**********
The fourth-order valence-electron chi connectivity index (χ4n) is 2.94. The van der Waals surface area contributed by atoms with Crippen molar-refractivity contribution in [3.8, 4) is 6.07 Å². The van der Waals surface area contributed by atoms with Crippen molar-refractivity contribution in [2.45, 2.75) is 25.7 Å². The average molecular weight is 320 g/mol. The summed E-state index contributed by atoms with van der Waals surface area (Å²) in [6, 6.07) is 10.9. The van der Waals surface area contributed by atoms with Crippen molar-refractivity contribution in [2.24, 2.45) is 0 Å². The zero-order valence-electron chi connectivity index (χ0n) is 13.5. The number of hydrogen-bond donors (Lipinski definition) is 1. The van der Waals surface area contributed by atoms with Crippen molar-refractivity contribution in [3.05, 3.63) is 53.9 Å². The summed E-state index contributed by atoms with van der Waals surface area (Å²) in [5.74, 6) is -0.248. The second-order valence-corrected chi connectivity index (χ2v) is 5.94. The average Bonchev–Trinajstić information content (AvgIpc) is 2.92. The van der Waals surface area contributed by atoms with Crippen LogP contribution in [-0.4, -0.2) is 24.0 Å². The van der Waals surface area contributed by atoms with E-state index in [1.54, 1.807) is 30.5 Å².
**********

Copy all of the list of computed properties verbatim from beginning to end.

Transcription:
The fourth-order valence-electron chi connectivity index (χ4n) is 2.94. The van der Waals surface area contributed by atoms with Crippen molar-refractivity contribution in [3.8, 4) is 6.07 Å². The van der Waals surface area contributed by atoms with Crippen molar-refractivity contribution in [2.45, 2.75) is 25.7 Å². The average molecular weight is 320 g/mol. The summed E-state index contributed by atoms with van der Waals surface area (Å²) in [6, 6.07) is 10.9. The van der Waals surface area contributed by atoms with Crippen molar-refractivity contribution in [2.24, 2.45) is 0 Å². The zero-order valence-electron chi connectivity index (χ0n) is 13.5. The number of hydrogen-bond donors (Lipinski definition) is 1. The van der Waals surface area contributed by atoms with Crippen molar-refractivity contribution in [3.05, 3.63) is 53.9 Å². The summed E-state index contributed by atoms with van der Waals surface area (Å²) in [5.74, 6) is -0.248. The second-order valence-corrected chi connectivity index (χ2v) is 5.94. The average Bonchev–Trinajstić information content (AvgIpc) is 2.92. The van der Waals surface area contributed by atoms with Crippen LogP contribution in [-0.4, -0.2) is 24.0 Å². The van der Waals surface area contributed by atoms with E-state index in [1.54, 1.807) is 30.5 Å².